Third, we will create immediately a new government agency, Home Care Service, to provide home support services that will allow seniors and others requiring support in their home to have access in a reasonable and affordable manner. All personal support workers and other personnel will be public servants and paid government wages and benefits. Where it makes sense, we will transition by integration of existing non profit services and staff into the new public agency.

Fourth, we will expand Tele-Care to complement the Home Care Service and to provide advocacy to assist New Brunswickers needing multiple services to navigate our health care and social services and direct them to the support they need.

Fifth, we will study the best way to create a Community Care public agency to replace the myriad of agencies that currently exist so that it that gives the province the accountability and transparency we need, creates uniform standards, and allows the workers in this industry to become public servants and earn living wages. We will implement such a public agency within our first mandate as government.

Finally, upon election we will apply pay equity legislation to this important sector so that, along with the announced introduction of an increase to a $15 minimum wage, the wages of those providing home care and community care services will be improved.

The New Brunswick government’s approach to the delivery of seniors and community care is to rely on patch work quilt of hundreds of agencies , some non- profit, some for- profit but all delivering services with inadequate standards and almost invariably at low wages with no benefits. This industry is plagued by high turnover and shortages.

It is perhaps not surprising that women are in the large majority in this sector.
This is in stark contrast to the excellent service provided by the government Extra Mural program which provides for medical needs of clients in their homes, and up until last year was run by our health care authorities as a public institution with union wages and benefits.

It is well understood that the key to reducing preventable hospital visits and the number of patients occupying hospital beds unnecessarily is an effective and coordinated transition process. This s is particularly important for seniors and people with disabilities who have the capacity for independence but still require attentive care. A continuum of care for New Brunswickers requires partnership, communication and oversight – all sorely missing and only made worse by the transfer of Extra Mural to Medavie.

Post Secondary Education in New Brunswick

As I travel across the province, the concern raised most often is that our youth are leaving.  Some of us have our own troubles, yes, but we worry most about our kids and our grand-kids having to leave for work and the hole that is left behind in our family, our community, our economy and our hearts.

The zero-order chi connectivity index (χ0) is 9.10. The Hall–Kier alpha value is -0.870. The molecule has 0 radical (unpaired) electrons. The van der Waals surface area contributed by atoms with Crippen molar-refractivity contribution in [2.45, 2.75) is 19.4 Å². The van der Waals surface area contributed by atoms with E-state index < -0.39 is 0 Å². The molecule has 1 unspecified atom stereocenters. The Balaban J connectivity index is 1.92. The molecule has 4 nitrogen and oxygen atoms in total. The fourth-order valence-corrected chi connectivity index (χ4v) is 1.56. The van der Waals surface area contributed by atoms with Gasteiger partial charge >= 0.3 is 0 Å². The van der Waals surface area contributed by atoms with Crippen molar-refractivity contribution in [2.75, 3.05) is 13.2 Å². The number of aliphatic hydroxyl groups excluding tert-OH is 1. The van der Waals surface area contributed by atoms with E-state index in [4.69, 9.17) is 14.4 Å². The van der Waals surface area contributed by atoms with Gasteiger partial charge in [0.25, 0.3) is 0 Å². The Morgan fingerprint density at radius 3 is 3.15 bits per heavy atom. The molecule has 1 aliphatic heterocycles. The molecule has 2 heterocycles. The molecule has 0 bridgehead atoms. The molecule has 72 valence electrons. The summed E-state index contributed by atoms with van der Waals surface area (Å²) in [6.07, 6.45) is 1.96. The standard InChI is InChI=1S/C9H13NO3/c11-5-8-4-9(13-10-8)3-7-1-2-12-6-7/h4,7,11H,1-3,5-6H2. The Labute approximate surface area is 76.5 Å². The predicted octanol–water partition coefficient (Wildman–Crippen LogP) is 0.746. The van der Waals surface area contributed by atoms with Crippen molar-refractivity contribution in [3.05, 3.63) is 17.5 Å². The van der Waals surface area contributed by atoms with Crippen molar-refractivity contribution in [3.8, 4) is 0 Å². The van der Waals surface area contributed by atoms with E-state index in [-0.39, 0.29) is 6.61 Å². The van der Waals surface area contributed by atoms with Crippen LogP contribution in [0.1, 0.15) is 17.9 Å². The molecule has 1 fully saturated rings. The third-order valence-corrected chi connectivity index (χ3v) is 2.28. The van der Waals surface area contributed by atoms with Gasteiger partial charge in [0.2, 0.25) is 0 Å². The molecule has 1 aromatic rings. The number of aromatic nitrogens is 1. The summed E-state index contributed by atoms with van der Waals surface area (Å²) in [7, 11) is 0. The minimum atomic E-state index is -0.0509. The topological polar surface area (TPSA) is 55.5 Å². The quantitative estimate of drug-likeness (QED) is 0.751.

For youth to stay here, we must make  sure that youth see a bright future in this province. This means we must put a stop to precarious work where youth and too many others have to work two or three jobs to put a roof over their heads and food on the table.  Why work for $11 an hour here, when they can move elsewhere and find full time employment?  We must cultivate stable employment right here in New Brunswick. That is why we are pushing for a fifteen dollar minimum wage.

And  we must insure our youth are well educated and  well connected to the rest of the world.   We must build a province where youth feel welcome and are given the conditions to thrive.

Instead, today higher education  is becoming more and more difficult for students in obtain New Brunswick.  Under Liberal and Conservative governments, tuition fees in universities have risen by 20% since 2010 to the point where New Brunswick students now have the highest average debt load in the Country and they pay the highest interest rates on that debt.  While the Gallant government may tout  education spending with the introduction of Tuition Access Bursary,  the province is actually spending $20 million dollars less today on student financial assistance than it was before 2010.

Our universities are no longer competitive with  schools across Canada.

If we are going to invest in our future and keep our youth here, we must do more. It is time to start taking bold steps towards universality in Post-Secondary Education. It’s time to start making post secondary education a public  right.

The NDP will make access to higher education more affordable for all New Brunswick students. These measures will be available to all students across Canada who choose to study in New Brunswick universities or community colleges.   Youth are welcome here!

We know from experience that many students who come to New Brunswick from across Canada and the world  often decide to stay in our province,  find employment , create businesses and  raise families.

Our plan will prevent the Gallant government planned 2019 tuition ‘reset’ that has  cause tuition fees to skyrocket at the University of New Brunswick.

In our first year in government the New Brunswick NDP will implement the following measures:

  • Eliminate tuition fees at all NBCC/CCNB  community colleges;
  • Reduce undergraduate tuition for all New Brunswick publicly funded universities by 25%;
  • Eliminate interest charges on all existing and future student loans for New Brunswick residents;
  • Increase up-front financial assistance for Graduate Students by expanding eligibility under the Tuition-Access Bursary (TAB) and allow graduate students to access tuition relief for the middle class under the Tuition Relief for Middle Classs program (TRMC);
  • Introduce a Graduate Student Scholarship Program;
  • Invest in dedicated mental health services on campus;
  • Ensure on campus  harassment and  sexual assault prevention policies exist in all colleges and universities with capacity for  investigation, education and enforcement;
  • Ensure fair funding for St Thomas University.

It is time for New Brunswickers to say to our youth, we want you here !